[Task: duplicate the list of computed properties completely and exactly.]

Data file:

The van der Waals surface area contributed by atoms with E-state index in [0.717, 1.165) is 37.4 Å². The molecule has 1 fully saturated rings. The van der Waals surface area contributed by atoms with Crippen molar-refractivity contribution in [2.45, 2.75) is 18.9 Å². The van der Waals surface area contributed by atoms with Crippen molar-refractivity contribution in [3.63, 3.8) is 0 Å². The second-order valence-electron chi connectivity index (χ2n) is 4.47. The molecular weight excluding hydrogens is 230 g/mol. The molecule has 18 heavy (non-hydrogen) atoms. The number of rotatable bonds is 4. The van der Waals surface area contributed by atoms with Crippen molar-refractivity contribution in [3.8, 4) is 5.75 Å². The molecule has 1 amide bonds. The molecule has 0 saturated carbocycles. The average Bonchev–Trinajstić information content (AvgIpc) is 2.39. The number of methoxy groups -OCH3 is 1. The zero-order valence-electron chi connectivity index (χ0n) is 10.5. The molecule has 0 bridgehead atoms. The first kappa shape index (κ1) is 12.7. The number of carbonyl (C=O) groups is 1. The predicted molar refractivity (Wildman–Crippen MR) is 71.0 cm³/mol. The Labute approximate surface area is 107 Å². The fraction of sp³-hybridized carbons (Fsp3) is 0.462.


The van der Waals surface area contributed by atoms with E-state index in [0.717, 1.165) is 37.4 Å². The molecule has 1 fully saturated rings. The van der Waals surface area contributed by atoms with Crippen molar-refractivity contribution in [2.45, 2.75) is 18.9 Å². The van der Waals surface area contributed by atoms with Crippen molar-refractivity contribution in [3.63, 3.8) is 0 Å². The second-order valence-electron chi connectivity index (χ2n) is 4.47. The molecular weight excluding hydrogens is 230 g/mol. The molecule has 18 heavy (non-hydrogen) atoms. The number of rotatable bonds is 4. The van der Waals surface area contributed by atoms with Crippen molar-refractivity contribution in [3.8, 4) is 5.75 Å². The molecule has 1 amide bonds. The molecule has 0 saturated carbocycles. The average Bonchev–Trinajstić information content (AvgIpc) is 2.39. The number of methoxy groups -OCH3 is 1. The zero-order valence-electron chi connectivity index (χ0n) is 10.5. The molecule has 0 bridgehead atoms. The first kappa shape index (κ1) is 12.7. The number of carbonyl (C=O) groups is 1. The predicted molar refractivity (Wildman–Crippen MR) is 71.0 cm³/mol. The Labute approximate surface area is 107 Å². The fraction of sp³-hybridized carbons (Fsp3) is 0.462.